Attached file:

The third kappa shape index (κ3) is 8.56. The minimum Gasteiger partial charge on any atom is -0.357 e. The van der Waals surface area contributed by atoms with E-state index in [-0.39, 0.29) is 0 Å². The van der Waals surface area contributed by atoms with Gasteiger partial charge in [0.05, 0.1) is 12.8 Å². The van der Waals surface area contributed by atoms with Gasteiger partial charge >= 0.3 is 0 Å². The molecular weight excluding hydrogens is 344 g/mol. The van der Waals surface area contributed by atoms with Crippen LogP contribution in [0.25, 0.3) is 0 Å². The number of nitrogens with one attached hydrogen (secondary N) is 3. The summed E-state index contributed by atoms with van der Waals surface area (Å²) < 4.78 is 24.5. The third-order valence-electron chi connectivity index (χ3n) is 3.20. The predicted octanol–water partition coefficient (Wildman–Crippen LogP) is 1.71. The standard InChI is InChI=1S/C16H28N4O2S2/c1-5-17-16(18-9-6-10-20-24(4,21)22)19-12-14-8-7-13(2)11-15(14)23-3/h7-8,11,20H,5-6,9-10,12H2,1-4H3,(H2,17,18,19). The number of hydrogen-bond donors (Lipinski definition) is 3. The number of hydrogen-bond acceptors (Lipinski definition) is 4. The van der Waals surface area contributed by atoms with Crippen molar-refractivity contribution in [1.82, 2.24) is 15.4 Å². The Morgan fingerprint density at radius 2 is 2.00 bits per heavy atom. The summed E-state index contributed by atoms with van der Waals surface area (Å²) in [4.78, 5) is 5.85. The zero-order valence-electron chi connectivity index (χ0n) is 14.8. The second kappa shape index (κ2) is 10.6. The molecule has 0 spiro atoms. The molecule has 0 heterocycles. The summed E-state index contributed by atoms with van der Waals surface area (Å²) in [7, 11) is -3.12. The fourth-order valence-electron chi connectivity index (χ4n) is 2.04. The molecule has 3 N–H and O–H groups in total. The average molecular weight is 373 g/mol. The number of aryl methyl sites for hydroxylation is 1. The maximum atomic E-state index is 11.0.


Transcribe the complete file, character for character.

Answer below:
The third kappa shape index (κ3) is 8.56. The minimum Gasteiger partial charge on any atom is -0.357 e. The van der Waals surface area contributed by atoms with E-state index in [-0.39, 0.29) is 0 Å². The van der Waals surface area contributed by atoms with Gasteiger partial charge in [0.05, 0.1) is 12.8 Å². The van der Waals surface area contributed by atoms with Gasteiger partial charge >= 0.3 is 0 Å². The molecular weight excluding hydrogens is 344 g/mol. The van der Waals surface area contributed by atoms with Crippen LogP contribution in [0.25, 0.3) is 0 Å². The number of nitrogens with one attached hydrogen (secondary N) is 3. The summed E-state index contributed by atoms with van der Waals surface area (Å²) < 4.78 is 24.5. The third-order valence-electron chi connectivity index (χ3n) is 3.20. The predicted octanol–water partition coefficient (Wildman–Crippen LogP) is 1.71. The standard InChI is InChI=1S/C16H28N4O2S2/c1-5-17-16(18-9-6-10-20-24(4,21)22)19-12-14-8-7-13(2)11-15(14)23-3/h7-8,11,20H,5-6,9-10,12H2,1-4H3,(H2,17,18,19). The number of hydrogen-bond donors (Lipinski definition) is 3. The number of hydrogen-bond acceptors (Lipinski definition) is 4. The van der Waals surface area contributed by atoms with Crippen molar-refractivity contribution in [1.82, 2.24) is 15.4 Å². The Morgan fingerprint density at radius 2 is 2.00 bits per heavy atom. The summed E-state index contributed by atoms with van der Waals surface area (Å²) in [4.78, 5) is 5.85. The zero-order valence-electron chi connectivity index (χ0n) is 14.8. The second kappa shape index (κ2) is 10.6. The molecule has 0 spiro atoms. The molecule has 0 heterocycles. The summed E-state index contributed by atoms with van der Waals surface area (Å²) in [7, 11) is -3.12. The fourth-order valence-electron chi connectivity index (χ4n) is 2.04. The molecule has 3 N–H and O–H groups in total. The average molecular weight is 373 g/mol. The number of aryl methyl sites for hydroxylation is 1. The maximum atomic E-state index is 11.0.